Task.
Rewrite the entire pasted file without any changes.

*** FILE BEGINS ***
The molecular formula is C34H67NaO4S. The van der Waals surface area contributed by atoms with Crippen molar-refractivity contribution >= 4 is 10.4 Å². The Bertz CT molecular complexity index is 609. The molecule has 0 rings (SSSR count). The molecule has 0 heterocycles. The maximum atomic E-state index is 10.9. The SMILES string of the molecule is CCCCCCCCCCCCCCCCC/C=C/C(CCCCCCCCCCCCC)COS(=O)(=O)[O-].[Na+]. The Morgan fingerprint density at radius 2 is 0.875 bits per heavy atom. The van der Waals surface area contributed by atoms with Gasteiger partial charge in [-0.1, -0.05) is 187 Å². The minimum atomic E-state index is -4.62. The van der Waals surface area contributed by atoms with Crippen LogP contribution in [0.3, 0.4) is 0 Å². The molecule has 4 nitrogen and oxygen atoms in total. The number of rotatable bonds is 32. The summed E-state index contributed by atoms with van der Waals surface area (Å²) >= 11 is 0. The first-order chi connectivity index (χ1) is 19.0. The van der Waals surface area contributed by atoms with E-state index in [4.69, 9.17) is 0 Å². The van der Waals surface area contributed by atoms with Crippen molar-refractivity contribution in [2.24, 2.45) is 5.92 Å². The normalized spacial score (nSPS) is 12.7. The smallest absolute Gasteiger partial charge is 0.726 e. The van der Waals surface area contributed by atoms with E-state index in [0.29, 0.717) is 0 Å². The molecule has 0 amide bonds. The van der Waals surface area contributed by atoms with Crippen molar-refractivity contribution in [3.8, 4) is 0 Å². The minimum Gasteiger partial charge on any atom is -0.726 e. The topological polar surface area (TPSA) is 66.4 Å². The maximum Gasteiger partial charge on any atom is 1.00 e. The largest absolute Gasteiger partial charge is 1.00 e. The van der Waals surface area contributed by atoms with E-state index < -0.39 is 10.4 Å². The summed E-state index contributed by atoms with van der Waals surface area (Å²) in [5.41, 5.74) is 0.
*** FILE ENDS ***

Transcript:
The molecular formula is C34H67NaO4S. The van der Waals surface area contributed by atoms with Crippen molar-refractivity contribution >= 4 is 10.4 Å². The Bertz CT molecular complexity index is 609. The molecule has 0 rings (SSSR count). The molecule has 0 heterocycles. The maximum atomic E-state index is 10.9. The SMILES string of the molecule is CCCCCCCCCCCCCCCCC/C=C/C(CCCCCCCCCCCCC)COS(=O)(=O)[O-].[Na+]. The Morgan fingerprint density at radius 2 is 0.875 bits per heavy atom. The van der Waals surface area contributed by atoms with Gasteiger partial charge in [-0.1, -0.05) is 187 Å². The minimum atomic E-state index is -4.62. The van der Waals surface area contributed by atoms with Crippen LogP contribution in [0.3, 0.4) is 0 Å². The molecule has 4 nitrogen and oxygen atoms in total. The number of rotatable bonds is 32. The summed E-state index contributed by atoms with van der Waals surface area (Å²) >= 11 is 0. The first-order chi connectivity index (χ1) is 19.0. The van der Waals surface area contributed by atoms with E-state index in [4.69, 9.17) is 0 Å². The van der Waals surface area contributed by atoms with Crippen molar-refractivity contribution in [2.24, 2.45) is 5.92 Å². The normalized spacial score (nSPS) is 12.7. The smallest absolute Gasteiger partial charge is 0.726 e. The van der Waals surface area contributed by atoms with E-state index in [0.29, 0.717) is 0 Å². The molecule has 0 amide bonds. The van der Waals surface area contributed by atoms with Crippen molar-refractivity contribution in [3.8, 4) is 0 Å². The minimum Gasteiger partial charge on any atom is -0.726 e. The topological polar surface area (TPSA) is 66.4 Å². The maximum Gasteiger partial charge on any atom is 1.00 e. The largest absolute Gasteiger partial charge is 1.00 e. The van der Waals surface area contributed by atoms with E-state index < -0.39 is 10.4 Å². The summed E-state index contributed by atoms with van der Waals surface area (Å²) in [5.41, 5.74) is 0.